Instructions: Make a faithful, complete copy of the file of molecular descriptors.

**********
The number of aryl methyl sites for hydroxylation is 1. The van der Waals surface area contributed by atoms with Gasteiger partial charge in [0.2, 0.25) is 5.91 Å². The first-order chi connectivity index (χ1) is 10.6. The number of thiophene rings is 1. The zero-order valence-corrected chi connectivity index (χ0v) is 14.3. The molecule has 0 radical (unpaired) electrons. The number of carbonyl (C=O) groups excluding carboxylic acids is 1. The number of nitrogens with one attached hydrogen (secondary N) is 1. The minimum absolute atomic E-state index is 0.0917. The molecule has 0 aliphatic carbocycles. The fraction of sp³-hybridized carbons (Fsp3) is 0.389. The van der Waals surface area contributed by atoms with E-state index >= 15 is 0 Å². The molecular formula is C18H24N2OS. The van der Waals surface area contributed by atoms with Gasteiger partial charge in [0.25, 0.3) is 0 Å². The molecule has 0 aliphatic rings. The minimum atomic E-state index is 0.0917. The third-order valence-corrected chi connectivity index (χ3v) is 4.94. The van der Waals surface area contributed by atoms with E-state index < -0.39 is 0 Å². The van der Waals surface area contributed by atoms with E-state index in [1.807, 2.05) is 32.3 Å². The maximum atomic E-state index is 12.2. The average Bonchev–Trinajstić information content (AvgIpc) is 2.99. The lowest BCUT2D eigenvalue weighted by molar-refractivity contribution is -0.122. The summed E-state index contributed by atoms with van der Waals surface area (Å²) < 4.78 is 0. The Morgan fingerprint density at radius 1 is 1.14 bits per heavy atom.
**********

The number of aryl methyl sites for hydroxylation is 1. The van der Waals surface area contributed by atoms with Gasteiger partial charge in [0.2, 0.25) is 5.91 Å². The first-order chi connectivity index (χ1) is 10.6. The number of thiophene rings is 1. The zero-order valence-corrected chi connectivity index (χ0v) is 14.3. The molecule has 0 radical (unpaired) electrons. The number of carbonyl (C=O) groups excluding carboxylic acids is 1. The number of nitrogens with one attached hydrogen (secondary N) is 1. The minimum absolute atomic E-state index is 0.0917. The molecule has 0 aliphatic carbocycles. The fraction of sp³-hybridized carbons (Fsp3) is 0.389. The van der Waals surface area contributed by atoms with E-state index >= 15 is 0 Å². The molecular formula is C18H24N2OS. The van der Waals surface area contributed by atoms with Gasteiger partial charge in [0.25, 0.3) is 0 Å². The molecule has 0 aliphatic rings. The minimum atomic E-state index is 0.0917. The third-order valence-corrected chi connectivity index (χ3v) is 4.94. The van der Waals surface area contributed by atoms with E-state index < -0.39 is 0 Å². The van der Waals surface area contributed by atoms with E-state index in [1.807, 2.05) is 32.3 Å². The maximum atomic E-state index is 12.2. The average Bonchev–Trinajstić information content (AvgIpc) is 2.99. The lowest BCUT2D eigenvalue weighted by molar-refractivity contribution is -0.122. The summed E-state index contributed by atoms with van der Waals surface area (Å²) < 4.78 is 0. The Morgan fingerprint density at radius 1 is 1.14 bits per heavy atom.